- Procedural. There are steps involved in the procurement and steps involved in delivering your offering. You need to describe those steps. An alternative to being merely descriptive is to tell a story about those steps. Is it a drama, an adventure, a mystery, or something else? It’s not about the steps. It’s about what the steps mean, what they add up to, and how they impact the customer. Telling a story instead of describing steps can help the customer see themselves as part of the process.
- The Surprise Ending. Creative writers love to hit you with an ending that you never expected. Don’t try this in your proposal. While you want to tell a story, proposals don’t get read like a book. They may skip the page where you reveal your brilliance. Instead, tell them the ending of the story at the beginning and make the surprising part how you get there (with a superior approach that no one else would think of, let alone try to deliver).
- The Scary Story. When there are risks, the customer should be concerned, even afraid. If you need to describe those risks, you might need to tell a scary story. So go ahead and tell it, just keep it credible.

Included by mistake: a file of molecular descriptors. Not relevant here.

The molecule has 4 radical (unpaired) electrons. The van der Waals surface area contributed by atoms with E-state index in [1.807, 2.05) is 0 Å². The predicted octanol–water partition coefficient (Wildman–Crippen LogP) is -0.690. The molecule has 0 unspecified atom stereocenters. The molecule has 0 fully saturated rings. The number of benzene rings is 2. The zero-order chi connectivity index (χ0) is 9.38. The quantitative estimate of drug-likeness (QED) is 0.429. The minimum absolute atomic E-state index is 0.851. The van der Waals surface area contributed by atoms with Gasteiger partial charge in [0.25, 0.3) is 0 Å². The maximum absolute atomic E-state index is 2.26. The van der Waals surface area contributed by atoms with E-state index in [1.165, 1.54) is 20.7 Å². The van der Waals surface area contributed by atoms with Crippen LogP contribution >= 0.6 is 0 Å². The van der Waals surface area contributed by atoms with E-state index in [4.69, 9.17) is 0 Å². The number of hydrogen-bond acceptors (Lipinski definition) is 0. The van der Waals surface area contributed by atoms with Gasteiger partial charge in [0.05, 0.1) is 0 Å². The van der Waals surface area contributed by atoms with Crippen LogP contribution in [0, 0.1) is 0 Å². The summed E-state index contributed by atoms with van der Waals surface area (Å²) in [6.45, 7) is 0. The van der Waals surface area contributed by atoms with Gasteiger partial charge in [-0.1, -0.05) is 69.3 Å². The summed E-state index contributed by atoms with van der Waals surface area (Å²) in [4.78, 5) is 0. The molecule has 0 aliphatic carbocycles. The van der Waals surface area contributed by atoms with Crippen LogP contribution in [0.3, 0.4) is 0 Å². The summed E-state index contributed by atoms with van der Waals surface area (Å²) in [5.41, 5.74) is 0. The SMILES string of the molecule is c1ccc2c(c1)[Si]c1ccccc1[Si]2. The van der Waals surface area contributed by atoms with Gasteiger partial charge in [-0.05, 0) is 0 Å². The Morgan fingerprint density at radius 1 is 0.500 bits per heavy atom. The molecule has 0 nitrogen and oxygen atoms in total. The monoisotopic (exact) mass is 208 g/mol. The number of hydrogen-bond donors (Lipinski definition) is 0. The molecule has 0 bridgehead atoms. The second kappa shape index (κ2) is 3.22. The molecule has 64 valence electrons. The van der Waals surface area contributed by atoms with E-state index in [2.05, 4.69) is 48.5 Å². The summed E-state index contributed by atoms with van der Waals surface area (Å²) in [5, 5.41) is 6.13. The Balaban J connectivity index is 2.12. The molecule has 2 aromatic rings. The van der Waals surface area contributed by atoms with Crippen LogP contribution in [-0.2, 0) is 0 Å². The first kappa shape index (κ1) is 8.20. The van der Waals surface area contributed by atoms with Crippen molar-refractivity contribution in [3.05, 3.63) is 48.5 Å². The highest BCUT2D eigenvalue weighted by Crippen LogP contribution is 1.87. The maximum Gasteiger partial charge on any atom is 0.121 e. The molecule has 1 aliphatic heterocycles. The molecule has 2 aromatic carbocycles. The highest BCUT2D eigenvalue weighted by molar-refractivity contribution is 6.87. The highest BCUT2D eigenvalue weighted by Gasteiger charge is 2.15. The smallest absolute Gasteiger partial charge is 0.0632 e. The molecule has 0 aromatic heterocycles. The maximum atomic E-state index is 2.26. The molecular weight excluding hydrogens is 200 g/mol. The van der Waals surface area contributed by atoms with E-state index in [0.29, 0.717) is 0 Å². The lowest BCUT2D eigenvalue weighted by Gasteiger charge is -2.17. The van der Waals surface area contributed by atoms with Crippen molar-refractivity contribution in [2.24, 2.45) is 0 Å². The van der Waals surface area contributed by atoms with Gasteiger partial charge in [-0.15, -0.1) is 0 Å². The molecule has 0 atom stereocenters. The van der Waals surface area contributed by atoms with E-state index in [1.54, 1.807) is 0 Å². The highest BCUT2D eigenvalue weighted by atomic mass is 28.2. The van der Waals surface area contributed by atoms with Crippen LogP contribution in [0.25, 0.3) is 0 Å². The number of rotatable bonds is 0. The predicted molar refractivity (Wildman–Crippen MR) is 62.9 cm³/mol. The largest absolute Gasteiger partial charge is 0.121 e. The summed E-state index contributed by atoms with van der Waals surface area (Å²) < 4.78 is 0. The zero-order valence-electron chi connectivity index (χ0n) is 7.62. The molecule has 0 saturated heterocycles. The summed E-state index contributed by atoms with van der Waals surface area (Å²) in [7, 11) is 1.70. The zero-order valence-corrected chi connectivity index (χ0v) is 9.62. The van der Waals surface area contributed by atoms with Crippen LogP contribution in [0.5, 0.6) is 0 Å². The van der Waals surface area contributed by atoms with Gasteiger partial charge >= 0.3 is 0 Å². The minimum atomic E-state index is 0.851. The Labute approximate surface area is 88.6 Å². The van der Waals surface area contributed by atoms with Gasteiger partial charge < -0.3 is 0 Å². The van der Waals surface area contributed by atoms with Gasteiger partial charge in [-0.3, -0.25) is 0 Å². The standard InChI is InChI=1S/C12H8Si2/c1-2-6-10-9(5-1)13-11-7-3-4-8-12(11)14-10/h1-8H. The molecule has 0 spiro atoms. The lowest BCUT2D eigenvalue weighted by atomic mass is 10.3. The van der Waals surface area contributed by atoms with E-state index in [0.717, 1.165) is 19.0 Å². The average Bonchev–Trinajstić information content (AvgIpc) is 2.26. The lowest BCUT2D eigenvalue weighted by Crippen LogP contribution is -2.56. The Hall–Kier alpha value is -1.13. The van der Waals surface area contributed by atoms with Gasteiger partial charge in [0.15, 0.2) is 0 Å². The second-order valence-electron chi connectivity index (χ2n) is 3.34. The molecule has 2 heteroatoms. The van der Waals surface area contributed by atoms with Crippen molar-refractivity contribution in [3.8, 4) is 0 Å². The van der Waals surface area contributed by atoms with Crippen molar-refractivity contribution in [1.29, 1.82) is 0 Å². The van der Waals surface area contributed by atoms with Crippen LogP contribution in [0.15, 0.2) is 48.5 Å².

- Why. Often what matters the most to the customer is not what you will do, but why you will do it that way. The story isn’t about the details of the offering, but the explanation — why you choose to do it that way, why it matters, and what the customer will get out of it.
- The Sequel. When a movie is successful, they often release a sequel to keep the story (and the revenue stream) going. Many contracts have periodic recompetes. A recompete is a sequel. So how will the characters and the story change in your sequel? If they don’t change, it will make for a boring story. The changes are what makes a sequel interesting, both at the movies and in a proposal. Another way to look at sequels is to think of the proposal as the first release and the project as the sequel. If you tell a good story in your proposal, the customer will be anxious for the sequel so they can see how it will turn out.
- The Remake. Movie studios love remakes because they consider them to be low risk. But how many remakes are as good or as better than the originals? In my experience, hardly any. Think about that when using boilerplate or preparing for your next recompete. The best remakes are when they reimagine the whole concept of the original and produce something that is familiar but innovative and far better produced than the original. If you are working on a remake (whether it’s a recompete, a project similar to another one from your past, more of the same type of work, recapturing work you had but lost, etc.), then consider what it will take to produce a remake that is loved as much as or more than the original, instead of one that disappoints.